. Not only do both of the album’s discs open with anthem-like tracks with full-on over-the-top instrumentation and wild vocals, but Helloween really try to draw you into their music, by crafting atmospheric soundscapes complete with ghoulish choir. While this (to an extent) is nothing new to Helloween, or power metal in general, it casts a different light on The Legacy
. Other examples of the progressive undertone include the numerous electronic samples littered throughout the album. The intro to “Occasion Avenue” pretty much sums the whole idea up, with the sounds of a playing radio that eventually breaks into an engrossing prog-power metal experience of mammoth proportions.
Lyrically, The Legacy
isn’t as cheesy as it’s power metal-status might lead you to believe. Even for a person who has been turned off of this particular genre by the lyrics might find something to like here. “Light The Universe,” “Mrs. God,” and a host of other songs exude a certain sense of content and/or attitude that’s rarely found in power metal (even with a little bit of flavorful profanity). The chorus to “Born on Judgement Day” is particularly impressive, as Deris sings:
“I was born on judgment day/And I have no words to say/Don’t know good or bad/Kinda feel so sad/But still I sing this song for you…”
Okay, so maybe the lyrics on The Legacy
ditched power metal’s typical curiousness, but at least they feel a little more accessible. The lyrics sheet on The Legacy
is definitely more down-to-earth than most power metal albums, which is an excellently refreshing change of pace.
For all of it’s strengths, however, The Legacy
does have a few glaring weaknesses. For one thing, it’s never easy to trek through an album of this nature in one sitting. While Helloween have slightly alleviated the listener’s troubles by splitting the album onto two discs (this was also a maneuver to allow all the content in its entirety to be presented for the album, as it slightly lapses the storage of one CD), but the fact remains that The Legacy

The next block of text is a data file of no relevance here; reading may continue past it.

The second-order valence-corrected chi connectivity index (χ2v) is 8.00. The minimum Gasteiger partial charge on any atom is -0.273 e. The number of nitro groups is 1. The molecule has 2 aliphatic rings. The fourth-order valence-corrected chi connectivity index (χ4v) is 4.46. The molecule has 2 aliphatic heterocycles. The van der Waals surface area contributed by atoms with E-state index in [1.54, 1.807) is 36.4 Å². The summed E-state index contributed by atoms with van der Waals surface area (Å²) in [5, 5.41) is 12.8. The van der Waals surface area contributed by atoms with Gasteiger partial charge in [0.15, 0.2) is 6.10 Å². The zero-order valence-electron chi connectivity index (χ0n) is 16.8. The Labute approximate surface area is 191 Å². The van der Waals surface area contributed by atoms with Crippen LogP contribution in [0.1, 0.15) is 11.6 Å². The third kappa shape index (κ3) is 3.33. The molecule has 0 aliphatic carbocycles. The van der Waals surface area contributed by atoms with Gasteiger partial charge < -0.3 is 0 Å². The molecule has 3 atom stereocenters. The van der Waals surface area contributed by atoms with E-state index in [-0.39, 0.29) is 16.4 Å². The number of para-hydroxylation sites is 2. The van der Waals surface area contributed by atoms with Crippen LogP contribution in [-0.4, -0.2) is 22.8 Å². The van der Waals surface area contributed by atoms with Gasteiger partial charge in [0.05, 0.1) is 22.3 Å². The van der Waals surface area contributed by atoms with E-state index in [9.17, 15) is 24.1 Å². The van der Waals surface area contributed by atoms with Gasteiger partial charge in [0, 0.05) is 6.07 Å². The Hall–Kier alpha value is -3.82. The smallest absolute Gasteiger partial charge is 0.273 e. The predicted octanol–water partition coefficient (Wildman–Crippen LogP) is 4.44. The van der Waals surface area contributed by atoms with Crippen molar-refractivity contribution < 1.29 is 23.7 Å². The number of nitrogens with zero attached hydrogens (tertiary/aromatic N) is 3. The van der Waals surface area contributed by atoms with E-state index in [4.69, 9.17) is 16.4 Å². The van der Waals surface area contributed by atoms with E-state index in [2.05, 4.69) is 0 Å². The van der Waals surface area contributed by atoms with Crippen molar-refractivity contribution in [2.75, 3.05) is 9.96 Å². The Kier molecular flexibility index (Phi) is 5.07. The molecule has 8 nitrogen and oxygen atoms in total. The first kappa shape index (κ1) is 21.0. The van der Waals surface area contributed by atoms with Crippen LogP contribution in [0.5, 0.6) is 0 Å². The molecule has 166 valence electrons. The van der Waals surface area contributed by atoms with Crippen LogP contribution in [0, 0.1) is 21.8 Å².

can be fairly tedious at times. One of the more disappointing drawbacks of the album is the occasionally annoying erratic vocal-work of Deris. At times it seems as though he couldn’t decide what he was going to do with a particular lyrics, so we’re left with a cracked vocal or two that can really drag a song down. Outside of that, there really isn’t much of a downside to The Legacy
Helloween have managed with Keeper of the Seven Keys: The Legacy
to create an album that will appeal to both die-hard fans and a new generation alike. While it’s nowhere near as good as the monumental albums that it shares its name with, it’s still an excellent piece of power metal that nearly anyone can appreciate. The heavy injections of prog-flavoring along with the accessibility are welcome experimentations to the Helloween mix. Helloween may well have reasserted their position as the rulers of power metal with this album. Now all they need to do is keep the genre they created away from being associated with a certain dairy product, and they’re set.